We all know the benefits of identifying and fixing badly performing workloads. Many sites use the common method of identifying the top n highest consuming or skewed queries (often the same queries) and fixing those.
In addition to this common practice, one of the first things I like to do when arriving at a client site for performance analysis is to run a few queries I have in a set of queries I call my “toolkit”. These are queries I have developed over the years that can give me insight into workload performance at a little bit higher level. Most of these look at trends in either workloads or modeling practices, more of a “holistic” tuning methodology rather than a one query at a time correction.
The specific query I will discuss today is run against the PDCR SQL History table (or against your own DBQL historical data if you have a homegrown capture process). It looks at all of the queries for a given time period that contain one of these five SQL verbs in the where clause:
|| (double pipe - concatenation characters)
What do these particular verbs have in common? They all perform some sort of string manipulation within column data. Now string manipulation by itself is not necessarily bad when used infrequently in say, an ETL process.
However, I limited the query to look at non-ETL workloads, and it is written to look for these verbs in the where clause of the queries. Excessive use of these verbs against the where clause columns causes inefficiency in the queries by precluding the use of statistics or indexes on those columns, sometimes causing full table scans to identify all the qualifying rows. Definitely, something we would like to correct if possible.
Let’s take a look at a sample run of this query. Not all the results are displayed, just a few to show there are good and bad results and to give you a feel for what is returned. I grouped the queries by using the standard 4 positions of the account string that we normally use to identify workloads in TASM. In this case I have highlighted any percentage that is 10% or greater of the total number of queries.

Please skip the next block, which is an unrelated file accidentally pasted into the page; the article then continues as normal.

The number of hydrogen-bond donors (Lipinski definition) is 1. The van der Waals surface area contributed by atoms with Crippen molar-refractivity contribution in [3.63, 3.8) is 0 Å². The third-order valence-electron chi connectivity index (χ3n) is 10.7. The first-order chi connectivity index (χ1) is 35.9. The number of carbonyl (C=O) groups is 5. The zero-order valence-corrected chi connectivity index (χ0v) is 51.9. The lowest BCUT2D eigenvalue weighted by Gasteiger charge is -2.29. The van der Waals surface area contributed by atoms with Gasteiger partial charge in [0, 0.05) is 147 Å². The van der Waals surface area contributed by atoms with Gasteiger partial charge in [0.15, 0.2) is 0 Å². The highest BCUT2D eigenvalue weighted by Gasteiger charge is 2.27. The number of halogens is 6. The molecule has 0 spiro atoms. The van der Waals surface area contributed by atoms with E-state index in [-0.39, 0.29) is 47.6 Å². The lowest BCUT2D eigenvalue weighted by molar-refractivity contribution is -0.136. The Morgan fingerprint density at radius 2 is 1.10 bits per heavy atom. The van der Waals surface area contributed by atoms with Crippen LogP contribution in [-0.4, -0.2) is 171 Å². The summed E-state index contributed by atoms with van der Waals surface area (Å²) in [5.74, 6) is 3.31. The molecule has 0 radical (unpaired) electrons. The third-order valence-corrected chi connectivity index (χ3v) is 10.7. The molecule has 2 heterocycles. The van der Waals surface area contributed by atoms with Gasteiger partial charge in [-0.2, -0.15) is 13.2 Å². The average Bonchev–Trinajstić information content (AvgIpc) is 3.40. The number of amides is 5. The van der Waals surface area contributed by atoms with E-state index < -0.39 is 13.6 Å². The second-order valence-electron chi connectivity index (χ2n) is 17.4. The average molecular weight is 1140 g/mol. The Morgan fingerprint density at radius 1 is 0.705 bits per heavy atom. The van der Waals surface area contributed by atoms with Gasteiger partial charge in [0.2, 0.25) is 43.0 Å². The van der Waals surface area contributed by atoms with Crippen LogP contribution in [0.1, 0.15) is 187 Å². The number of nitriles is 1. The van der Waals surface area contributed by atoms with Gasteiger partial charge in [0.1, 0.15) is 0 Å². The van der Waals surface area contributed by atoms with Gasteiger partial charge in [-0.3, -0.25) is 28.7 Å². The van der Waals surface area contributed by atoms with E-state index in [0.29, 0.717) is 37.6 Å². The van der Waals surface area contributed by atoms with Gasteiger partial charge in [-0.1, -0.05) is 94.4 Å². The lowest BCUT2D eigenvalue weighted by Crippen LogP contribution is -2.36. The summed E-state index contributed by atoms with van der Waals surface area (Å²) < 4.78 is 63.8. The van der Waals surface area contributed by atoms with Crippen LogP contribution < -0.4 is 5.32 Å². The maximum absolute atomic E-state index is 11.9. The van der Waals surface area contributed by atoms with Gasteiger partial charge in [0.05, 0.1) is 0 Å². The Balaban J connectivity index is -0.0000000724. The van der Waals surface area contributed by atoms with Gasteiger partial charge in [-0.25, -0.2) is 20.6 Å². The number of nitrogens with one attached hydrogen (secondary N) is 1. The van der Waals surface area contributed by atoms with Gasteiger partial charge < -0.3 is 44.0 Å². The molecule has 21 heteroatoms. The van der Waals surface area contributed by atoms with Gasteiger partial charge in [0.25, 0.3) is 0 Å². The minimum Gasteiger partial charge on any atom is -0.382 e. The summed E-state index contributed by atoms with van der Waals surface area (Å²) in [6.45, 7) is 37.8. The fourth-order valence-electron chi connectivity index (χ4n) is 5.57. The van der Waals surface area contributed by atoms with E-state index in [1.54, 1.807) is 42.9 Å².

Looking at the highlighted columns, we have to ask why some of these workloads are doing what they do. In the case of workload BBBB about 40% of all queries use SUBSTR and TRIM. For workload LLLL the LIKE verb and Concatenation is used in approximately 80% of the queries. I’m not sure I even want to see workload OOOO. As you can see from the percentages, these tell me something is seriously amiss in these workloads and they need to be looked into.
I usually find one of two reasons for excessive use of these verbs:
1) The need for more developer/end user training in the correct use of the data model or Business Intelligence tool
2) The physical model does not correctly represent hierarchy data (dimensions or lookups) in the database, forcing users to attempt to “find” the hierarchy data by searching the column contents
For the first issue, many times this is an education issue, in that the BI developers simply do not know that they could use another table that already decodes the values they are looking for, so they chose to “decode” the fact table value by using SUBSTR, LIKE, etc.
For the second problem, the data model does not have the proper decoded hierarchy data in dimension or lookup tables to be used by the queries, forcing the BI developers to use alternative, less performing methods to identify the data, or join to another table by creating values on the fly, i.e. concatenating.
The fix for both is to look at the identified workload, determine which of the scenarios is in play and take the appropriate action through training or changing the model to provide appropriate hierarchy data.
Here is the query I use to do the analysis:
QUALIFIED_QUERIES (FORMAT 'ZZZ,ZZZ,ZZ9'),
(USE_SUBSTR / (QUALIFIED_QUERIES (FLOAT))) * 100 (FORMAT 'ZZ9.99') PER_SUBSTR,
(USE_POS / (QUALIFIED_QUERIES (FLOAT))) * 100 (FORMAT 'ZZ9.99') PER_POSITION,
(USE_LIKE / (QUALIFIED_QUERIES (FLOAT))) * 100 (FORMAT 'ZZ9.99') PER_LIKE,
(USE_TRIM / (QUALIFIED_QUERIES (FLOAT))) * 100 (FORMAT 'ZZ9.99') PER_TRIM,
(USE_CONCAT / (QUALIFIED_QUERIES (FLOAT))) * 100 (FORMAT 'ZZ9.99') PER_CONCAT
SUM(CASE WHEN WHERE_CLAUSE LIKE '%SUBSTR%' THEN 1 ELSE 0 END) USE_SUBSTR,
SUM(CASE WHEN WHERE_CLAUSE LIKE '%POSITION%' THEN 1 ELSE 0 END) USE_POS,
SUM(CASE WHEN WHERE_CLAUSE LIKE '%TRIM%' THEN 1 ELSE 0 END) USE_TRIM,
SUM(CASE WHEN WHERE_CLAUSE LIKE '%LIKE%' THEN 1 ELSE 0 END) USE_LIKE,
SUM(CASE WHEN WHERE_CLAUSE LIKE '%||%' THEN 1 ELSE 0 END) USE_CONCAT
/* USING TERADATA PERFORMANCE COE RECOMMENDED ACCOUNT STRING FORMAT */
POSITION('WHERE' IN s.sqltextinfo) WHERE_POS,
SUBSTR(s.sqltextinfo, WHERE_POS, 32000 - WHERE_POS) WHERE_CLAUSE
FROM PDCRINFO.DBQLogTbl l,
WHERE l.ProcID = s.ProcID
AND l.QueryID = s.QueryID
AND s.SqlRowNo = 1
AND l.LOGDATE >= CURRENT_DATE - 30
AND WHERE_POS > 0
AND ACCOUNT_STRING NOT IN ('XXXX','YYYY')
HAVING QUALIFIED_QUERIES > 100
AND ( USE_SUBSTR > 0 OR
USE_POS > 0 OR
USE_TRIM > 0 OR
USE_LIKE > 0 OR
USE_CONCAT > 0
GROUP BY 1
ORDER BY 2 DESC,1
I will be curious to see some of the results people get, the reasons you find these issues exist, and your fixes and results. Please feel free to share your successes back with the DevX community.